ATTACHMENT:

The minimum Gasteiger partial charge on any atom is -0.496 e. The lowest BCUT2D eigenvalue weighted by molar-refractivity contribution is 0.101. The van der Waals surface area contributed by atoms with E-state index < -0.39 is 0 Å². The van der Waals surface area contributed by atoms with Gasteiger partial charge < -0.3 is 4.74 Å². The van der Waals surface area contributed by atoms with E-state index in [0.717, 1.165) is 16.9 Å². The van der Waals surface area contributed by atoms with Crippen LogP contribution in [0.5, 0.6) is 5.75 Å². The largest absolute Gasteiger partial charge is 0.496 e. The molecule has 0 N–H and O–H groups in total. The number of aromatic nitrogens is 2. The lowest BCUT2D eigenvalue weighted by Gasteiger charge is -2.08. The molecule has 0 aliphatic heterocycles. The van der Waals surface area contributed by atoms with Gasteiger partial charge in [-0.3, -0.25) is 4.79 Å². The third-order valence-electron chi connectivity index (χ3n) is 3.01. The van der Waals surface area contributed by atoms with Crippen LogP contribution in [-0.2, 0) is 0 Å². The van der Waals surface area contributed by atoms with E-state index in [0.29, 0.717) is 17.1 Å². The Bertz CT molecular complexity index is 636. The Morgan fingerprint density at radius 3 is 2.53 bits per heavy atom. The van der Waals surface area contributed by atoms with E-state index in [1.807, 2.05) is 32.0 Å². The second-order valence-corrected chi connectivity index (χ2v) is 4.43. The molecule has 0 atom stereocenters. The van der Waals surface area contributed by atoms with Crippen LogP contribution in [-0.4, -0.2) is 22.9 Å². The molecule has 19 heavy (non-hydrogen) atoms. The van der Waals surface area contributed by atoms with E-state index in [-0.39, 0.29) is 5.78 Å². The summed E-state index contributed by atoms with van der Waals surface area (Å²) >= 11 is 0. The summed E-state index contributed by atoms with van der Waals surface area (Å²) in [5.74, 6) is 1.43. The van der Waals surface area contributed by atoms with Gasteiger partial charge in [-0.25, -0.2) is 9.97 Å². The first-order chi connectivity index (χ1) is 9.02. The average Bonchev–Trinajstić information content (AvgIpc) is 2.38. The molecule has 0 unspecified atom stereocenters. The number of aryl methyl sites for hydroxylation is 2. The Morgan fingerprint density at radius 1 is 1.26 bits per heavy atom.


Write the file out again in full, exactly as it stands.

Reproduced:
The minimum Gasteiger partial charge on any atom is -0.496 e. The lowest BCUT2D eigenvalue weighted by molar-refractivity contribution is 0.101. The van der Waals surface area contributed by atoms with E-state index < -0.39 is 0 Å². The van der Waals surface area contributed by atoms with Gasteiger partial charge < -0.3 is 4.74 Å². The van der Waals surface area contributed by atoms with E-state index in [0.717, 1.165) is 16.9 Å². The van der Waals surface area contributed by atoms with Crippen LogP contribution in [0.5, 0.6) is 5.75 Å². The largest absolute Gasteiger partial charge is 0.496 e. The molecule has 0 N–H and O–H groups in total. The number of aromatic nitrogens is 2. The lowest BCUT2D eigenvalue weighted by Gasteiger charge is -2.08. The molecule has 0 aliphatic heterocycles. The van der Waals surface area contributed by atoms with Gasteiger partial charge in [-0.3, -0.25) is 4.79 Å². The third-order valence-electron chi connectivity index (χ3n) is 3.01. The van der Waals surface area contributed by atoms with Crippen LogP contribution in [-0.2, 0) is 0 Å². The van der Waals surface area contributed by atoms with E-state index in [0.29, 0.717) is 17.1 Å². The Bertz CT molecular complexity index is 636. The Morgan fingerprint density at radius 3 is 2.53 bits per heavy atom. The van der Waals surface area contributed by atoms with E-state index in [1.807, 2.05) is 32.0 Å². The second-order valence-corrected chi connectivity index (χ2v) is 4.43. The molecule has 0 atom stereocenters. The van der Waals surface area contributed by atoms with Crippen LogP contribution in [-0.4, -0.2) is 22.9 Å². The molecule has 19 heavy (non-hydrogen) atoms. The van der Waals surface area contributed by atoms with E-state index in [-0.39, 0.29) is 5.78 Å². The summed E-state index contributed by atoms with van der Waals surface area (Å²) >= 11 is 0. The summed E-state index contributed by atoms with van der Waals surface area (Å²) in [5.74, 6) is 1.43. The van der Waals surface area contributed by atoms with Gasteiger partial charge in [-0.25, -0.2) is 9.97 Å². The first-order chi connectivity index (χ1) is 9.02. The average Bonchev–Trinajstić information content (AvgIpc) is 2.38. The molecule has 0 unspecified atom stereocenters. The number of aryl methyl sites for hydroxylation is 2. The Morgan fingerprint density at radius 1 is 1.26 bits per heavy atom.